I feel like a better line of discussion would be to give out concrete instances where this word has been a problem. Or actually, even ask why OP feels like they do.

                                                                                                                                                        1. 4

                                                                                                                                                          OP made their context quite clear with their phrasing:

                                                                                                                                                          Master is more precise

                                                                                                                                                          … only when understood as an explicit reference to master/ slave dynamics …

                                                                                                                                                          traditional

                                                                                                                                                          … which is automatically a claim of being “inside” the dominant cultural context …

                                                                                                                                                          doesn’t break anything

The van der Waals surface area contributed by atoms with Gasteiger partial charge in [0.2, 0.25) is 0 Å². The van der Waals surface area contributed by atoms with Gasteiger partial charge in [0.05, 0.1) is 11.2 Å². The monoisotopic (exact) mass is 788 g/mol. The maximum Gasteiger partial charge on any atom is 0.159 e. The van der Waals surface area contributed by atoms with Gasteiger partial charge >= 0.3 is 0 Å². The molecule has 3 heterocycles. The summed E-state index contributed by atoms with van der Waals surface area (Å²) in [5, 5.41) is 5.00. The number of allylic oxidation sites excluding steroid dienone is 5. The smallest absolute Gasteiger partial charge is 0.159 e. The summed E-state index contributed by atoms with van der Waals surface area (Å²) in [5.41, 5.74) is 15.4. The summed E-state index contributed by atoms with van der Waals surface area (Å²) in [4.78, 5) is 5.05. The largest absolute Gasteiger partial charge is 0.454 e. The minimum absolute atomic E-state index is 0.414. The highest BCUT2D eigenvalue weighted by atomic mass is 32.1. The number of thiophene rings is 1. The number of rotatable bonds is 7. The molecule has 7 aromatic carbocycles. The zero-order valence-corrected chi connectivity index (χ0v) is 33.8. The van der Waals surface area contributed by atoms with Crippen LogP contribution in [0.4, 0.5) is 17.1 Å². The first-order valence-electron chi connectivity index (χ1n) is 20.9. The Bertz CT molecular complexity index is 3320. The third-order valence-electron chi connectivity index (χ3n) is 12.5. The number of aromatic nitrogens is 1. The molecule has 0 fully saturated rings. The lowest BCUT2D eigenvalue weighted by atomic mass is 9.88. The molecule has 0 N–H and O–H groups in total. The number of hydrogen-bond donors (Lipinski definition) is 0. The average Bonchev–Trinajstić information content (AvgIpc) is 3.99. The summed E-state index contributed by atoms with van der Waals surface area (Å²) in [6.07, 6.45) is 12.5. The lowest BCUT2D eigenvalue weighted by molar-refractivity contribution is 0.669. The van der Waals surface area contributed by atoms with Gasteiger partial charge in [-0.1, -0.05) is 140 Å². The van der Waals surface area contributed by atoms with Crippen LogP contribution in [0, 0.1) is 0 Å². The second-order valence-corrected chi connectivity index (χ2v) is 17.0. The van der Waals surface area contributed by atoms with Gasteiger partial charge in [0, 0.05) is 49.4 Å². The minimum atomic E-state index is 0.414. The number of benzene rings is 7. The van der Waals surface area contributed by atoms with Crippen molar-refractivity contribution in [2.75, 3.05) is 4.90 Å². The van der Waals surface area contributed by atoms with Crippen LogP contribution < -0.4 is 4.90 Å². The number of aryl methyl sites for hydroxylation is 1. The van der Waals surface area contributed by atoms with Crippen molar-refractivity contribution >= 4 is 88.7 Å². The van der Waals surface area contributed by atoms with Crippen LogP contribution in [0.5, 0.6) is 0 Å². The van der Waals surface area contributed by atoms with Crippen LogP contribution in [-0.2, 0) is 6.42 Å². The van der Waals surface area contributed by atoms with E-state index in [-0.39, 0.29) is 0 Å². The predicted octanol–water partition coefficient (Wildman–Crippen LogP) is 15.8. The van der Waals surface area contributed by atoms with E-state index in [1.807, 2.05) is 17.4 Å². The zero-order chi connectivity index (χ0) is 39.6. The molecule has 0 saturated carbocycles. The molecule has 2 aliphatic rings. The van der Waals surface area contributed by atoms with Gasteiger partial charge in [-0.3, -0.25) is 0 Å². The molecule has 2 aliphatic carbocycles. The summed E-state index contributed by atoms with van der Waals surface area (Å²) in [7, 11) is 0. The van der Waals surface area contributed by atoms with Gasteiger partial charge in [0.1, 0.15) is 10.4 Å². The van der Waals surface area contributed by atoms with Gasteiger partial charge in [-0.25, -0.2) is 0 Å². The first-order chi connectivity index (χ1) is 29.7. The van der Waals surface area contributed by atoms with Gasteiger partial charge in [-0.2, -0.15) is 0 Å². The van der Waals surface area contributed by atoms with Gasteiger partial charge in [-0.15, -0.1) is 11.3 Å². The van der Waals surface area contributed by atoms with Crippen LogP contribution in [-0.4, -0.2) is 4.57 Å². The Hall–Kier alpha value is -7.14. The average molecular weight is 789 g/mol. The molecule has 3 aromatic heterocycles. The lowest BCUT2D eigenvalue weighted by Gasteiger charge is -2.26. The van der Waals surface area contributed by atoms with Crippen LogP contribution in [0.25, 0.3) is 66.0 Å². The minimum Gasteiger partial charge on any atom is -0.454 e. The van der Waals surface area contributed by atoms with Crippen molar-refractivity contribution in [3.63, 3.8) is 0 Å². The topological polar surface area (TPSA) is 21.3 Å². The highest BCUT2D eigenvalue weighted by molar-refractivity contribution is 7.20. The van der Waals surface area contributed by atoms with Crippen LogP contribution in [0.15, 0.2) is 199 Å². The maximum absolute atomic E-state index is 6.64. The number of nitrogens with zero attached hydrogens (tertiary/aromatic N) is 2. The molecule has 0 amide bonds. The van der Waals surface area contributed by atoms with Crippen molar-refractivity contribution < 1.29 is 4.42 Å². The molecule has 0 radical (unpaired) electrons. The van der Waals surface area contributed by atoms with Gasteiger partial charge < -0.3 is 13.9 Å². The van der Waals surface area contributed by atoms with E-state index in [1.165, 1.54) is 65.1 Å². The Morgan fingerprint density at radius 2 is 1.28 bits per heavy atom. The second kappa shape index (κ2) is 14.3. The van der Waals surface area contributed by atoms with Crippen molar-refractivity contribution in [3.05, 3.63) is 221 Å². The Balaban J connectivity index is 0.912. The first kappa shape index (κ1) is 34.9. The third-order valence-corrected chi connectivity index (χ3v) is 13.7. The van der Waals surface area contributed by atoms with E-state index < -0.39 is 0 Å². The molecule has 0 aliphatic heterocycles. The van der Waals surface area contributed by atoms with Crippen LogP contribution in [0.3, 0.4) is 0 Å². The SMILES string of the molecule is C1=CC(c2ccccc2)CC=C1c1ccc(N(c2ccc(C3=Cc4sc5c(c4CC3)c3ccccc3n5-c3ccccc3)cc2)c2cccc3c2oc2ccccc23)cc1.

… privileges the idea that the status quo isn’t already broken, which it is if you find the master / slave connotation at all problematic …

                                                                                                                                                          and has no negative connotation in this context

                                                                                                                                                          … no negative connotation to OP; the phraseology has an extremely negative connotation to me, and I am most certainly not alone: you keep suggesting I need to apply more empathy to someone who’s denying my very existence…

                                                                                                                                                          or most other contexts.

                                                                                                                                                          … can someone please enumerate the many and varied contexts in which master / slave has no negative connotation from the perspective of anyone who has been a slave, or whose family history was affected by slavery. I can affirm that I’ve personally got a great many friends in a great many contexts – including well outside of America – who see the problem with “master” as default.

                                                                                                                                                          I don’t need to understand why OP feels like they do … I need only identify that the feeling itself is unworthy of consideration in the political choice at hand… it is impossible for any rational being that both understands English and is armed with minimal historical context to see “main” as more exclusionary and historically problematic than “master”, hence we need not engage with any such view that happens to be espoused at all, except to point out its obvious and manifest flaws.

                                                                                                                                                          1. 3